“Most Jews are Democrats because they vote on the basis of domestic policies,” said Ari Fleischer, a former press secretary for George W. Bush. But, he added, “those who are more inclined to vote on international affairs are more likely to be independent and they tend to vote Republican,” he said. They’re also the people who are more likely to be alarmed by Obama’s new stance, he said. “That’s where the damage was done,” he said.
    The GOP’s share of the Jewish community’s vote in presidential elections rose steadily from the 1990s until 2008, when Obama pushed the GOP’s share back down to 21 percent. The GOP pulled only 9 percent of the community’s vote in 1992, 16 percent in 1996, and 25 percent in 2004.
    These shares of the national vote are important in swing-state Florida, which has an unusually large Jewish community, Fleischer said. In 2012, “if Republicans get only 20 percent [of the vote], it is harder to win Florida, but if Republicans get 25 percent of the Jewish vote, it is likely they’ll win Florida,” he said…. – Daily Caller, 5-25-11
  • Democrats join Republicans in questioning Obama’s policy on Israel: Top Democrats have joined a number of Republicans in challenging President Obama’s policy toward Israel, further exposing rifts that the White House and its allies will seek to mend before next year’s election.
    The differences, on display as senior lawmakers addressed a pro-Israel group late Monday and Tuesday, stem from Obama’s calls in recent days for any peace deal between Israel and Palestinians to be based on boundaries that existed before the 1967 Arab-Israeli war, combined with “mutually agreed swaps” of territory.
    Senate Majority Leader Harry M. Reid (Nev.), House Minority Whip Steny H. Hoyer (Md.) and other Democrats appeared to reject the president’s reference to the 1967 lines in his latest attempt to nudge along peace talks, thinking that he was giving away too much, too soon.
    White House officials say Obama’s assertion did not reflect a shift in U.S. policy. But the president’s comments touched a nerve among pro-Israel activists, drew a rare Oval Office rebuke from Is­raeli Prime Minister Binyamin Netanyahu and instantly became a litmus test in domestic American politics.
    Now Obama — whom critics often accuse of employing a play-it-safe governing style in which he waits for others to take the lead — is largely isolated politically in raising the issue of boundaries…. – WaPo, 5-24-11
  • Ed Koch: The Difference Between Obama’s and Bush’s Positions on Israel: The issues in all of the discussions on peace between the Israelis and Palestinians have revolved around three major controversial matters: Jerusalem, with the Palestinians demanding their capital be in that city; demanding a return of all Palestinian refugees and their descendants now numbering 4.5 million to the state of Israel; and the lines of the new state.
    The two pre-Netanyahu prime ministers offered to share the capital of Jerusalem, giving to the Palestinian state that part of East Jerusalem in which Muslims now live, retaining for Israel that part of East Jerusalem in which 250,000 Jews now live and retaining about three percent of the West Bank in which about 300,000 Jews live. And most critical, requiring all Palestinian refugees seeking to return to be resettled in the new state of Palestine. The Palestinian leaders, Yasser Arafat and Mahmoud Abbas, turned down the offers on every occasion. Also, neither Arab leader has been willing to state that they would recognize Israel as a Jewish state — they having a Muslim state — if and when an agreement creating two states was entered into.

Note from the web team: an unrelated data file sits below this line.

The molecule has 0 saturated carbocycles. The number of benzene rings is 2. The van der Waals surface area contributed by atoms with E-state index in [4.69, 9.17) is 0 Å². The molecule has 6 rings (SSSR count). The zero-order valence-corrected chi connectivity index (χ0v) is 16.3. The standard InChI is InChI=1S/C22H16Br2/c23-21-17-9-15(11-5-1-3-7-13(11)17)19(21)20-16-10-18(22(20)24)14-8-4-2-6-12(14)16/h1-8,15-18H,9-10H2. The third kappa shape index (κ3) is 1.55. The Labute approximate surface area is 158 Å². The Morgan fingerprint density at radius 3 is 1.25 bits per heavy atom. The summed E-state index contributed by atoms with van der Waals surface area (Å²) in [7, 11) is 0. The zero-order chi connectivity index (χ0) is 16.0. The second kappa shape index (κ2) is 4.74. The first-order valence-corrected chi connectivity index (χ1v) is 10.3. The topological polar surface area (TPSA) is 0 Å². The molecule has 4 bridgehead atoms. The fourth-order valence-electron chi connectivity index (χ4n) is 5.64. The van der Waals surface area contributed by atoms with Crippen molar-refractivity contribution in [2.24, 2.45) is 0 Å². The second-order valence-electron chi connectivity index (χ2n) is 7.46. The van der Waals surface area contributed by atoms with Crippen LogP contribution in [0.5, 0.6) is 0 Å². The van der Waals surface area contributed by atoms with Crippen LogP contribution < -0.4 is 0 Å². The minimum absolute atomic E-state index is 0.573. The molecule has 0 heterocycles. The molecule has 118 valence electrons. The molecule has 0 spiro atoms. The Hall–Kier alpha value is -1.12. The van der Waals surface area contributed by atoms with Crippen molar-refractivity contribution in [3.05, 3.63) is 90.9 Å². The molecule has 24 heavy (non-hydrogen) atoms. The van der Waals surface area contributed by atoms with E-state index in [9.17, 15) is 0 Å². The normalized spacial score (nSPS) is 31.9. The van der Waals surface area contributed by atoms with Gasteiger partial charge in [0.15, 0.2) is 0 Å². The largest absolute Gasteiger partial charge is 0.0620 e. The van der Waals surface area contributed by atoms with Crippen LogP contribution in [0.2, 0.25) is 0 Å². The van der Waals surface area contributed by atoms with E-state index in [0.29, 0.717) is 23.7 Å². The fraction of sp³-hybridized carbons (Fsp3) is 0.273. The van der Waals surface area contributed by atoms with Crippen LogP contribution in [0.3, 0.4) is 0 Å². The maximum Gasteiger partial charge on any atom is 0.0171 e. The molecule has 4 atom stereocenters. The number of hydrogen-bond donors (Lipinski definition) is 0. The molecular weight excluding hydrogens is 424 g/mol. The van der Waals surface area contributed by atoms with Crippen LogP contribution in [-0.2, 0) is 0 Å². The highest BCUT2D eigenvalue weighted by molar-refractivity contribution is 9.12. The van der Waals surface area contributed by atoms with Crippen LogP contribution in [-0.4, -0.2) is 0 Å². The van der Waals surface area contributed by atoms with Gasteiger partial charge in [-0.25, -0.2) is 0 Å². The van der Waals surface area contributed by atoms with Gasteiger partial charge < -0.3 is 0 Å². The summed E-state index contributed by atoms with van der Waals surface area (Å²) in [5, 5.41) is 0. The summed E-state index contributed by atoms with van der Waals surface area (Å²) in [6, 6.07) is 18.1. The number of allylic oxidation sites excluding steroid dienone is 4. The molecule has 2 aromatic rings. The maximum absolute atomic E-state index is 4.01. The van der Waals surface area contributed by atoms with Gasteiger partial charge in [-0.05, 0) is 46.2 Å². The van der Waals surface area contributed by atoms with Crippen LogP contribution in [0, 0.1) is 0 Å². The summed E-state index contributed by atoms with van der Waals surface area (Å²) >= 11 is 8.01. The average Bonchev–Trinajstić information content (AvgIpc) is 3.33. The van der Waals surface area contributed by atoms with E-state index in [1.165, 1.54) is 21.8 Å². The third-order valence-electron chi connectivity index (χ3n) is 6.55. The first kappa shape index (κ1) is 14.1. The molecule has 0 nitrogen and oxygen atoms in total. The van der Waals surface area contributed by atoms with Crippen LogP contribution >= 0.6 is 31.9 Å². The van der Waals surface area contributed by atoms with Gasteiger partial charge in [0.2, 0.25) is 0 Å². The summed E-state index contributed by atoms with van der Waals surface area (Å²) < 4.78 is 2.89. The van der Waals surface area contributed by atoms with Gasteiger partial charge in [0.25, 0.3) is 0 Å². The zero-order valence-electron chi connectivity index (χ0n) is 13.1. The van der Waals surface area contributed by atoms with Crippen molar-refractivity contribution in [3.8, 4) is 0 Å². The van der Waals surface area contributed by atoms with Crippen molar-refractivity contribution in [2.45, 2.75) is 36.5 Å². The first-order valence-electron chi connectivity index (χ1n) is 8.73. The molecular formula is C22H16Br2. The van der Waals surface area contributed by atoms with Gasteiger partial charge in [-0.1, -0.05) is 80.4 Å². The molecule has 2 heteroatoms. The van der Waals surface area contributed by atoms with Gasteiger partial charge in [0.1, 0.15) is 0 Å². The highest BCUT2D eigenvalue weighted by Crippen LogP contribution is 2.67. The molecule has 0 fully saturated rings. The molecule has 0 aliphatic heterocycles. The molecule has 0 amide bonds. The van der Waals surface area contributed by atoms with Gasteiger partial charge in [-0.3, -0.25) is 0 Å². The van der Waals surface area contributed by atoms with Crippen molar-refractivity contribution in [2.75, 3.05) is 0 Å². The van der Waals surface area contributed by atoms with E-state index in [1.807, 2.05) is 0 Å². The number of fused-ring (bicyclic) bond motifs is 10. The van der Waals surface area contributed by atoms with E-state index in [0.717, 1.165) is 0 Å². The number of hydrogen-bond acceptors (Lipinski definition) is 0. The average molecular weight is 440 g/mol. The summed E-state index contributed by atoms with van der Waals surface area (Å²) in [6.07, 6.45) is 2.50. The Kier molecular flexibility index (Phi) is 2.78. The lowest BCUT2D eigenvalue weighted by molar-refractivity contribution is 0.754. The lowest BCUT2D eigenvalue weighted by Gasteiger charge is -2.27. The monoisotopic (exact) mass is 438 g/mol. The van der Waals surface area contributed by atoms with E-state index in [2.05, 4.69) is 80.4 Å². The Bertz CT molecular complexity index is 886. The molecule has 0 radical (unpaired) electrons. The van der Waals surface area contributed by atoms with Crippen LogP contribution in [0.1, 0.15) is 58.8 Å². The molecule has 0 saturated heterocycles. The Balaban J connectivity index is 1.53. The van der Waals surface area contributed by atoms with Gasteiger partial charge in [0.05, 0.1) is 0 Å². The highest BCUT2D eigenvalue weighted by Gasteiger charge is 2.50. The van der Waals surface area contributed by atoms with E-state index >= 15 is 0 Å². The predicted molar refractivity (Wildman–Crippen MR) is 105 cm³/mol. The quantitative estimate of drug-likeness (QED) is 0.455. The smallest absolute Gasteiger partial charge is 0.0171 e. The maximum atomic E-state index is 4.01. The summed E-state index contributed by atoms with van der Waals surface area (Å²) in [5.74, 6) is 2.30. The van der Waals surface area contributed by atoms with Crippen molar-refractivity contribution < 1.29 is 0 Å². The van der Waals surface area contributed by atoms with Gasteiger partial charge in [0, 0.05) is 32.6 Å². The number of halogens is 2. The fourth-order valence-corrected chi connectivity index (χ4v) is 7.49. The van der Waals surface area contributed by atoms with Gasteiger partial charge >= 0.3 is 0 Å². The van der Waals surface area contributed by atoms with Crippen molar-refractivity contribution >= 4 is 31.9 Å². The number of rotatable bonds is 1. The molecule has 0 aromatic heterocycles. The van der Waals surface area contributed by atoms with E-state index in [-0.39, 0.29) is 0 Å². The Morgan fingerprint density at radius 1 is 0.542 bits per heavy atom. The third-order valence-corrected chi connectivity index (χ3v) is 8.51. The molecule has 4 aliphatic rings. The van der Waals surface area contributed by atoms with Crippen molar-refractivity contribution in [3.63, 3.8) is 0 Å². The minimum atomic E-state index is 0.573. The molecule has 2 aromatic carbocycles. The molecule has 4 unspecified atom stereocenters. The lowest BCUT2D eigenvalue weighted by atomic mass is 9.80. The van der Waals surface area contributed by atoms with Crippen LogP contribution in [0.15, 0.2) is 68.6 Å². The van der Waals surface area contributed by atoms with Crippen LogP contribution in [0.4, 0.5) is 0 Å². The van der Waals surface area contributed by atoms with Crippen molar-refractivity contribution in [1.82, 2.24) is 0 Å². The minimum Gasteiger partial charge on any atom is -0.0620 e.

And that is the nub of the disagreement in my opinion. In my opinion, Palestinians and their Arab allies have no intention of ever accepting a Jewish state in their midst. Many in the Muslim world believe that every square inch of Israel belongs to Islam and will someday be theirs; they have no intention of accepting the existence of a Jewish state. At best, they will accept a temporary truce with an entity called Israel which they will whittle away at, later overwhelm and absorb in the future.
    There are those who will say, how does President Obama’s reference to boundaries in his statement of May 19, 2011 differ from that proposed by President Bush. Both referred to the 1967 lines. President Bush added language referring to the facts on the ground, a reference to the 250,000 Jews living in East Jerusalem and 300,000 living on the West Bank. As the Times of January 11, 2008 reported, “By endorsing compensation for refugees, Mr. Bush sided, at least indirectly, with an Israeli view that the return of Palestinians to Israel was unacceptable since it would change the identity of Israel as a Jewish state. Similarly, he endorsed the notion of Israel as ‘a homeland for the Jewish people,’ and ‘Palestine as a homeland for the Palestinian people.'”… – Huff Post, 5-24-11
  • For Obama, Bibi tensions subside, political problems begin: That Israel problem President Obama had with Israeli Prime Minister Benjamin Netanyahu? Old news. That Israel problem Obama has with Congress? And with his party? That’s just beginning.
    In two successive speeches — one to the American Israel Public Affairs Committee on Monday and another to a joint meeting of Congress the following day, Netanyahu had nothing but praise for the U.S. president.